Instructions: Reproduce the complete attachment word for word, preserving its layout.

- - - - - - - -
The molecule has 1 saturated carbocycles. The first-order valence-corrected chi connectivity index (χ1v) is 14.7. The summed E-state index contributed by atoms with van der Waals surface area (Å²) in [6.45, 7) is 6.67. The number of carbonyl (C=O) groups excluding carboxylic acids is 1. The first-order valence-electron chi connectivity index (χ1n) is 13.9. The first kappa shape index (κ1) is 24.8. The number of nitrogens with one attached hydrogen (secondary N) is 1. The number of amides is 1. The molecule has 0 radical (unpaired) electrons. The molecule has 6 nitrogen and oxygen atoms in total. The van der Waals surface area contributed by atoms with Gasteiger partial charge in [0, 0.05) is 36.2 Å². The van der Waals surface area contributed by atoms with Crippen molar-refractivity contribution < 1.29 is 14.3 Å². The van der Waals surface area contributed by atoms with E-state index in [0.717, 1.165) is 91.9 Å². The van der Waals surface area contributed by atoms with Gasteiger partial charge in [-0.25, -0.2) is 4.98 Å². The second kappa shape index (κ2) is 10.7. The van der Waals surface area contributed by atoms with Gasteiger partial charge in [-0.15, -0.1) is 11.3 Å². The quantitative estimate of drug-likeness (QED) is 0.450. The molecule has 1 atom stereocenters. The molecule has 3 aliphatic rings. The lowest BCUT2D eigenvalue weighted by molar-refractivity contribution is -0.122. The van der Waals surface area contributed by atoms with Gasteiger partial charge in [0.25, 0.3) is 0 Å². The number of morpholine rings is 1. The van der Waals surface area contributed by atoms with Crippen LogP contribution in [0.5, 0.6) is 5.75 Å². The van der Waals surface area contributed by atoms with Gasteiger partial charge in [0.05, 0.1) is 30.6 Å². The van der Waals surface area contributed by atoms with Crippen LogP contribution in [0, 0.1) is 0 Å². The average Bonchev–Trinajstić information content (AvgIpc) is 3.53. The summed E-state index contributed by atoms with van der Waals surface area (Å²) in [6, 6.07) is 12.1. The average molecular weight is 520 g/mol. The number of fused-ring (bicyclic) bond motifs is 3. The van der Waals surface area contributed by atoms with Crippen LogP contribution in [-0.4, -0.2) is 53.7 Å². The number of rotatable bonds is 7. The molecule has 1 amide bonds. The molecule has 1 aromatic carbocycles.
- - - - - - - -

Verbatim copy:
The molecule has 1 saturated carbocycles. The first-order valence-corrected chi connectivity index (χ1v) is 14.7. The summed E-state index contributed by atoms with van der Waals surface area (Å²) in [6.45, 7) is 6.67. The number of carbonyl (C=O) groups excluding carboxylic acids is 1. The first-order valence-electron chi connectivity index (χ1n) is 13.9. The first kappa shape index (κ1) is 24.8. The number of nitrogens with one attached hydrogen (secondary N) is 1. The number of amides is 1. The molecule has 0 radical (unpaired) electrons. The molecule has 6 nitrogen and oxygen atoms in total. The van der Waals surface area contributed by atoms with Gasteiger partial charge in [0, 0.05) is 36.2 Å². The van der Waals surface area contributed by atoms with Crippen molar-refractivity contribution < 1.29 is 14.3 Å². The van der Waals surface area contributed by atoms with E-state index in [0.717, 1.165) is 91.9 Å². The van der Waals surface area contributed by atoms with Gasteiger partial charge in [-0.25, -0.2) is 4.98 Å². The second kappa shape index (κ2) is 10.7. The van der Waals surface area contributed by atoms with Gasteiger partial charge in [-0.15, -0.1) is 11.3 Å². The quantitative estimate of drug-likeness (QED) is 0.450. The molecule has 1 atom stereocenters. The molecule has 3 aliphatic rings. The lowest BCUT2D eigenvalue weighted by molar-refractivity contribution is -0.122. The van der Waals surface area contributed by atoms with Gasteiger partial charge in [0.25, 0.3) is 0 Å². The number of morpholine rings is 1. The van der Waals surface area contributed by atoms with Crippen LogP contribution in [0.5, 0.6) is 5.75 Å². The van der Waals surface area contributed by atoms with Gasteiger partial charge in [0.05, 0.1) is 30.6 Å². The van der Waals surface area contributed by atoms with Crippen LogP contribution in [0, 0.1) is 0 Å². The average Bonchev–Trinajstić information content (AvgIpc) is 3.53. The summed E-state index contributed by atoms with van der Waals surface area (Å²) in [6, 6.07) is 12.1. The average molecular weight is 520 g/mol. The number of fused-ring (bicyclic) bond motifs is 3. The van der Waals surface area contributed by atoms with Crippen LogP contribution in [-0.4, -0.2) is 53.7 Å². The number of rotatable bonds is 7. The molecule has 1 amide bonds. The molecule has 1 aromatic carbocycles.